The federal government is approving work requirements for able-bodied adults in the Medicaid program. This is great news for welfare reform as we seek to improve the integrity of how taxpayer money is spent.

And there is another welfare program we also need to look at – corporate welfare.

The willingness of Washington, D.C., to hand out special favors to special interests has made it the richest urban center in America. That’s not how it’s supposed to be – people should be rewarded for actually producing and providing goods and services. But instead, many are profiting from cozy relationships with politicians and bureaucrats.

Cutting corporate welfare also goes hand in hand with the recent tax cuts that were signed into law. I support tax cuts for everyone, and we should also be cutting spending.

The Cato Institute estimates that over the course of a decade, federal corporate welfare will cost taxpayers nearly $1 trillion.

Take, for example, the Export-Import Bank, which arranges sweetheart financing deals for overseas entities. When deals go well, private companies pocket the profits. But if deals go bad, American taxpayers pick up the multibillion-dollar tab.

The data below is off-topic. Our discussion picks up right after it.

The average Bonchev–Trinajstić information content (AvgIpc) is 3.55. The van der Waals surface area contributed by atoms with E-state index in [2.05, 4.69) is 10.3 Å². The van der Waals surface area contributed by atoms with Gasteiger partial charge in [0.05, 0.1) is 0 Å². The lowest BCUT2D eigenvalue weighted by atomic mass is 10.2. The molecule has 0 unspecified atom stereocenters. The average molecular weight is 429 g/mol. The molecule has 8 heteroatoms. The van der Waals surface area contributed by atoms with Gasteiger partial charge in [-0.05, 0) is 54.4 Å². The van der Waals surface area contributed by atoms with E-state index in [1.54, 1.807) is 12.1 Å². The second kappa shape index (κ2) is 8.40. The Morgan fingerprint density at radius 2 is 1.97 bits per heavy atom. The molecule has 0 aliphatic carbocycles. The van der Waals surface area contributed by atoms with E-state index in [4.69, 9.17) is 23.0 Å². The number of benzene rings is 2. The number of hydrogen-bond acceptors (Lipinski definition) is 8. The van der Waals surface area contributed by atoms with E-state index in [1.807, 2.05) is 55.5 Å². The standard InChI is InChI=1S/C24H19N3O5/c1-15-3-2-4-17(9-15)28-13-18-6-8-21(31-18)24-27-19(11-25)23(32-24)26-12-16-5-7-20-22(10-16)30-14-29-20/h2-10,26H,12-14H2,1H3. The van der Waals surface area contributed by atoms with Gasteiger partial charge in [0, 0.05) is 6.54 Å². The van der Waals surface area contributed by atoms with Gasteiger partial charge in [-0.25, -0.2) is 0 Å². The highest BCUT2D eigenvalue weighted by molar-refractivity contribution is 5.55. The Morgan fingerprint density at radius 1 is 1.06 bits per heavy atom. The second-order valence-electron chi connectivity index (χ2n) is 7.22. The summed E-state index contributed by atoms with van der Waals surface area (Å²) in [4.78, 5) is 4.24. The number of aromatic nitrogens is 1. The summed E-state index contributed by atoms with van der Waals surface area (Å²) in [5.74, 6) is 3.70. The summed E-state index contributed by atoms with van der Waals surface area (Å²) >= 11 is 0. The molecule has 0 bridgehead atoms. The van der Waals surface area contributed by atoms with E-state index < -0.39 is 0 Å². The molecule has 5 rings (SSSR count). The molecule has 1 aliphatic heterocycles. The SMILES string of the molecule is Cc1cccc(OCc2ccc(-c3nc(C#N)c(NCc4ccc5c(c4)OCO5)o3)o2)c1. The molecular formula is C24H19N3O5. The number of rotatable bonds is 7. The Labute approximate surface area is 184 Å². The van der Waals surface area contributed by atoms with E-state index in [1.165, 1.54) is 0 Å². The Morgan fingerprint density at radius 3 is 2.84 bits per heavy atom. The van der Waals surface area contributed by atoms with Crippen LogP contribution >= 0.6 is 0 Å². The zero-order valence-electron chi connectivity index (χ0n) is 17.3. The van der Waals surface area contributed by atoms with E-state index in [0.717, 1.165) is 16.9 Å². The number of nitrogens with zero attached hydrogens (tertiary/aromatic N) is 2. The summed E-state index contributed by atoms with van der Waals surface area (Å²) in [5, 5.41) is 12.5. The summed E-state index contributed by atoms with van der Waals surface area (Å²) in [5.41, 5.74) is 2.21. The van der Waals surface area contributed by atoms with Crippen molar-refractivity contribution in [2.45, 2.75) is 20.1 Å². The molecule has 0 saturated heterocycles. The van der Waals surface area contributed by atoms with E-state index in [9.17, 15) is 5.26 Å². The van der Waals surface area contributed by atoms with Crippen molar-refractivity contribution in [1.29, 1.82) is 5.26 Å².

While my opponent, Angus King, supports corporate welfare programs like these, I believe businesses should succeed or fail based not on their friends in government, but on their ability to serve others in the marketplace.

That’s why, as a state senator, I sponsored legislation to end corporate welfare in Maine and use the savings to cut taxes across the board – not just for the large businesses that can afford a lobbyist to secure a carve-out.

These are the same kinds of policy ideas and principles I will bring to the U.S. Senate. We need a change in Washington’s attitude. We need less corporate welfare for the big guys and more liberty for the little guy.

Eric Brakey

Republican state senator; candidate for U.S. Senate

Auburn